This unique addition to reference literature provides an introduction to the major concepts and contemporary issues that are essential for students of environmental science and environmental studies to know. With over 200 entries authored by world-class names like Anthony Brazel, John Day and Edward Keller, this text is divided into six sections: Environmental Science, Environments, Paradigms & Concepts, Processes & Dynamics, Scales & Techniques, and Environmental Issues.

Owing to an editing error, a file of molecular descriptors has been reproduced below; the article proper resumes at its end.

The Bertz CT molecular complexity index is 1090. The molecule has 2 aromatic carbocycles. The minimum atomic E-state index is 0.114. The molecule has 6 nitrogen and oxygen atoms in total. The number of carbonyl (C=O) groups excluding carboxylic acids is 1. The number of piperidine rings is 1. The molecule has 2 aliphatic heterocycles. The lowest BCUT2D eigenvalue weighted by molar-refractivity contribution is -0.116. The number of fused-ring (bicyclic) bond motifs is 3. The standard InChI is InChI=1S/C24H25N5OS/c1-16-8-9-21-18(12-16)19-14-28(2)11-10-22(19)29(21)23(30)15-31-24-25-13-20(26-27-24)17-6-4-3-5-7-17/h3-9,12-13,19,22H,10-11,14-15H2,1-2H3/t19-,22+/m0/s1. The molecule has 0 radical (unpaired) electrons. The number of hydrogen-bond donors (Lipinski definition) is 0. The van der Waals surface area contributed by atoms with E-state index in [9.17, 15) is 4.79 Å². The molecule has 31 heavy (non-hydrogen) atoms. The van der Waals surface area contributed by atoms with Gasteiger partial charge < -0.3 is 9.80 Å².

The science fiction writer Isaac Asimov (1920–1992) is often cited as saying that ‘nature is not divided into departments the way universities are’. Sometimes the analogy of a cake is used: the cosmos is a whole and it is we who decide how it is to be divided up in order to try to understand it or to manipulate it. Some divisions appear to be obvious and ‘natural’: rocks are clearly different from the atmosphere, for example; living organisms like plants, animals and bacteria are different from non-living entities like water. But when we get away from a simple classification based on appearance and want to understand how things work, their relationships turn out to be very important: the atmosphere helps to break rocks ...